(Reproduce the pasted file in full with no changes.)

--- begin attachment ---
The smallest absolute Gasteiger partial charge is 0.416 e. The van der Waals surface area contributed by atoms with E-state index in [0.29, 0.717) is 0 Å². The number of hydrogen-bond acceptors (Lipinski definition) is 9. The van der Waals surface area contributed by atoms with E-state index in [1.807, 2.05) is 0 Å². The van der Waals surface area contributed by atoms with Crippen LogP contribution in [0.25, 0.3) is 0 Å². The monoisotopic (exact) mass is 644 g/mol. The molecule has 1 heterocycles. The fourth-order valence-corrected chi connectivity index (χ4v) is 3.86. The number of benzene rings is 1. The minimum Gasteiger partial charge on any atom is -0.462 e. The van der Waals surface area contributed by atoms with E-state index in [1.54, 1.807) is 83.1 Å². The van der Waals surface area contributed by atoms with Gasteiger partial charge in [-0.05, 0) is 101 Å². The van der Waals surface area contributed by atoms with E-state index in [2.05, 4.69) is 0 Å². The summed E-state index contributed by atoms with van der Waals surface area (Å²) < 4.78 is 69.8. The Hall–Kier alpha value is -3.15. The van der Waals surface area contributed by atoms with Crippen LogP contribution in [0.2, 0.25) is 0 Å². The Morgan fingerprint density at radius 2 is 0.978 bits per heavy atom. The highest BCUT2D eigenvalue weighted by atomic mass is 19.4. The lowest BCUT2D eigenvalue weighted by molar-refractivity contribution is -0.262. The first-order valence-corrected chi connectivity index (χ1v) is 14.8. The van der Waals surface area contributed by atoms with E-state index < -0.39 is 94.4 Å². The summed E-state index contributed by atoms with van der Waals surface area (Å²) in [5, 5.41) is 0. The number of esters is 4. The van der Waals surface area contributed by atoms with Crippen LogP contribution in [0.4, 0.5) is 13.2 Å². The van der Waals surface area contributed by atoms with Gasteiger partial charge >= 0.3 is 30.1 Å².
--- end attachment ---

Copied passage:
The smallest absolute Gasteiger partial charge is 0.416 e. The van der Waals surface area contributed by atoms with E-state index in [0.29, 0.717) is 0 Å². The number of hydrogen-bond acceptors (Lipinski definition) is 9. The van der Waals surface area contributed by atoms with E-state index in [1.807, 2.05) is 0 Å². The van der Waals surface area contributed by atoms with Crippen LogP contribution in [0.25, 0.3) is 0 Å². The monoisotopic (exact) mass is 644 g/mol. The molecule has 1 heterocycles. The fourth-order valence-corrected chi connectivity index (χ4v) is 3.86. The number of benzene rings is 1. The minimum Gasteiger partial charge on any atom is -0.462 e. The van der Waals surface area contributed by atoms with E-state index in [1.54, 1.807) is 83.1 Å². The van der Waals surface area contributed by atoms with Gasteiger partial charge in [-0.05, 0) is 101 Å². The van der Waals surface area contributed by atoms with E-state index in [2.05, 4.69) is 0 Å². The summed E-state index contributed by atoms with van der Waals surface area (Å²) < 4.78 is 69.8. The Hall–Kier alpha value is -3.15. The van der Waals surface area contributed by atoms with Crippen LogP contribution in [0.2, 0.25) is 0 Å². The Morgan fingerprint density at radius 2 is 0.978 bits per heavy atom. The highest BCUT2D eigenvalue weighted by atomic mass is 19.4. The lowest BCUT2D eigenvalue weighted by molar-refractivity contribution is -0.262. The first-order valence-corrected chi connectivity index (χ1v) is 14.8. The van der Waals surface area contributed by atoms with E-state index < -0.39 is 94.4 Å². The summed E-state index contributed by atoms with van der Waals surface area (Å²) in [5, 5.41) is 0. The number of esters is 4. The van der Waals surface area contributed by atoms with Crippen LogP contribution in [0.4, 0.5) is 13.2 Å². The van der Waals surface area contributed by atoms with Gasteiger partial charge >= 0.3 is 30.1 Å².